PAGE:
Spring cleaning: Volunteers pick up trash on miles of area bike trails

“After snow is long gone, before plants begin to grow, roadside garbage seems to bloom. Who are these people with the mindset, ‘Oh, somebody will pick it up?’”

So mused Bike Palatine Club vice president Kevin Keehn four years ago. That question led him on a personal mission of picking up litter along Northwest suburban roads/trails where he annually cycles a couple thousand miles.

Since 2021, his club has scheduled its spring trail cleanup in the Paul Douglas Forest Preserve in Hoffman Estates. The next one is from 8 a.m. to noon Saturday, April 13, starting from the Grassy Meadows parking lot. Cook County Forest Preserve staff provide trash bags and haul full ones away.

In just a couple hours, volunteers from the club, Palatine Cool Cities Environmental Team, local high schools and Harper College will remove trash bags of unsightly litter.

They aren’t the only ones honoring Earth Day and environmental activism this month along Chicago area bike trails. April 13 also finds Bicycle Club of Lake County volunteers collecting trash on St. Mary’s Road in Libertyville, starting at 10 a.m. from the Old School Forest Preserve.

Per President Don Mobley, BCLC has performed this community service twice yearly since 2001, coordinated by former president Dennis Mumm. Second cleanup is in autumn.

Natalie Benner, Lincolnwood Public Works Management analyst, reports the village sponsors annual spring and fall cleanups. Their April 21 event runs 11 a.m. to 1 p.m. on the Union Pacific Trail. This 1.2-mile paved path, a rail-to-trail conversion, extends from Touhy to Devon.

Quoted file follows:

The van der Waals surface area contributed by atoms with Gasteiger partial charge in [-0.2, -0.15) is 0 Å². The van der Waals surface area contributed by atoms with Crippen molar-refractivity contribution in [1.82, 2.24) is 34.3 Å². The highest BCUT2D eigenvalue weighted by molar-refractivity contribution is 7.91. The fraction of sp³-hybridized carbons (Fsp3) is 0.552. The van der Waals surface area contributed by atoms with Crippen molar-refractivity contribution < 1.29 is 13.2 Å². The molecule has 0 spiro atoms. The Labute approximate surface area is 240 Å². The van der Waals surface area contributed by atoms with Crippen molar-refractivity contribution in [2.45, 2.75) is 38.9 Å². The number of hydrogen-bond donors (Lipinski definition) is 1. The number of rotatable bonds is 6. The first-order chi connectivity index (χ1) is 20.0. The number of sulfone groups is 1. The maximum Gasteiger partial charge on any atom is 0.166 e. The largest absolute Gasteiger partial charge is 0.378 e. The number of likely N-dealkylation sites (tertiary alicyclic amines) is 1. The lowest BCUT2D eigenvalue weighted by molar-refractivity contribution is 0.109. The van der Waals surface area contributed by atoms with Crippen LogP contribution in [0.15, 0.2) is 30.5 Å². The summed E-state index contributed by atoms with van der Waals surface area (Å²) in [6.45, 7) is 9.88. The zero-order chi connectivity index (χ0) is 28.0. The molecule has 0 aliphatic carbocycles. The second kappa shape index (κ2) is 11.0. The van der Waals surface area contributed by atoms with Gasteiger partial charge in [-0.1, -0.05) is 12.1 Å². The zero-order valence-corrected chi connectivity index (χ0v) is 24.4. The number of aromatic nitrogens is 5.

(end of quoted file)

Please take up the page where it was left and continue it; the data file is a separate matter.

Volunteers park in the lot on the 6900 block of North Central and meet on the trail behind 7001 N. Lawndale Ave. Cleanup supplies will be provided. Lincolnwood sponsors its two cleanups in various village locations: Centennial Park, Union Pacific Trail and Valley Line Trail.

Cleaning up 62 miles

In honor of Earth Day, the Illinois Prairie Path Corporation, in cooperation with Friends of the Great Western Trails, DuPage County, multiple municipalities and community organizations, set April 27 for its annual cleanup. Officially April 22, Earth Day marks the anniversary of the modern environmental movement’s birth in 1970.

Armed with work gloves, trash bags and grabbers, hundreds will snatch plastic bottles, candy wrappers and energy drink cans along the Illinois Prairie Path’s 62 miles, extending from western Cook to Kane County. The goal: clean the entire trail. Volunteers registering on the IPP cleanup page indicate a preferred path segment along the main Maywood-Wheaton stem, Geneva spur or Elgin and Aurora branches. One of over 20 site coordinators then contact the volunteers.

While cleanup start time is 9 a.m., each work group sets its own. Recommended: Long pants, work gloves and sturdy shoes, plus litter grabbers, if available. Site coordinators provide trash bags. Trail cleanup in Maywood is May 4.

If Lombard is their preferred area, volunteers are directed to the “Lombard Pride Cleanup” webpage.